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Net Working Capital Adjustments in M&A Deals: The Buyer’s Perspective

Jan. 4, 2016, 5:00 AM

Working capital 1Working capital is the difference between current assets and current liabilities. Current assets are assets that are expected to be converted to cash within one year. Current liabilities are liabilities required to be paid within one year. Agreements with respect to the purchase of privately-owned businesses typically adjust the purchase price based on net working capital which is working capital less specified current assets and specified current liabilities. Current assets excluded in determining net working capital typically include cash, deferred tax assets and assets that are not included in the acquisition. Current liabilities excluded in determining net working capital typically include debt, deferred tax liabilities, liabilities not included in the acquisition and liabilities that are the subject of a special indemnity. is an important measure of a company’s liquidity. Without sufficient working capital, a business will not be able to pay suppliers, employees, landlords and other providers whose goods and services are required for ordinary course operations. In the acquisition of a business, if the target’s closing working capital is not sufficient for ordinary course operations, the Buyer may be required to raise additional capital to fund the shortfall; an outcome that could have significant financial cost to the Buyer and possibly prevent the Buyer from closing the deal if additional financing is unavailable on acceptable terms. To address this issue, agreements with respect to the purchase of privately owned companies typically include a purchase price adjustment based on the difference between actual closing net working capital and an agreed level of net working capital.

From the Buyer’s perspective, the target’s closing net working capital should be an amount sufficient for the target business to generate the same amount of cash flow used in determining the purchase price. This generally is referred to as a normalized level of net working capital. The normalized net working capital level, however, may not be the same as the expected level of net working capital at the time of closing. The normalized level of net working capital is what the parties believe to be a fair level of net working capital for the business as reflected in the pricing model, adjusted to account for normal day-to-day fluctuations in net working capital.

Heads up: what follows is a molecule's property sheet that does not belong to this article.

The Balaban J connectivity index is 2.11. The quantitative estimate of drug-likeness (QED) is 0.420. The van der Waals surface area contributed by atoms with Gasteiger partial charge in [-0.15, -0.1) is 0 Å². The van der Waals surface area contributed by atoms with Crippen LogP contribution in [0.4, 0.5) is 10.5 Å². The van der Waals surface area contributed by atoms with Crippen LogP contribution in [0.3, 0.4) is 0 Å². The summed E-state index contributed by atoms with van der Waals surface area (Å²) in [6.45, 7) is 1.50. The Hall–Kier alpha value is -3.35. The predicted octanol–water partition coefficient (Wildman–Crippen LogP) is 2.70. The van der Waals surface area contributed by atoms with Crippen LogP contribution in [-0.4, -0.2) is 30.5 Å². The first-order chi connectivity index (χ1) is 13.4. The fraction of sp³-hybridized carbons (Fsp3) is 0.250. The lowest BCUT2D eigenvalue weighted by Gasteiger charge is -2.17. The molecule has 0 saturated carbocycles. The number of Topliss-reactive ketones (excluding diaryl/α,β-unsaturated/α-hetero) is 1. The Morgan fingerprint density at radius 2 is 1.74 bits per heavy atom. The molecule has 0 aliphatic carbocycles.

At any particular point in time, working capital may be more or less than a normalized level of net working capital because of ordinary course fluctuations in the target’s business. Many businesses experience fluctuations in working capital over time caused by such factors as seasonality, lumpiness in the business (e.g., a business characterized by large and infrequent transactions) and unusual events and circumstances (e.g., a new product launch or the opening of a new facility). Growth or contraction in a target’s performance also affect the level of working capital at any point in time.

M&A deal structures introduce another reason for possible fluctuation in working capital before closing of a transaction. M&A deals are typically priced based on a multiple of the target’s earnings before interest, taxes, depreciation and amortization (EBITDA) assuming that the Company is debt free and cash free. Therefore, the purchase price is reduced by the amount of closing debt and increased by the amount of closing cash. As a result, the transaction creates an incentive for the Seller to increase the purchase price by increasing cash or reducing debt. Seller tactics to increase cash (which, in turn, can be used to reduce debt) include accelerating the collection of receivables, delaying the payment of payables, and deferring the purchase of inventory. These activities also impact current assets and current liabilities so that net working capital is less than what it would be if the target were operated in the ordinary course of business.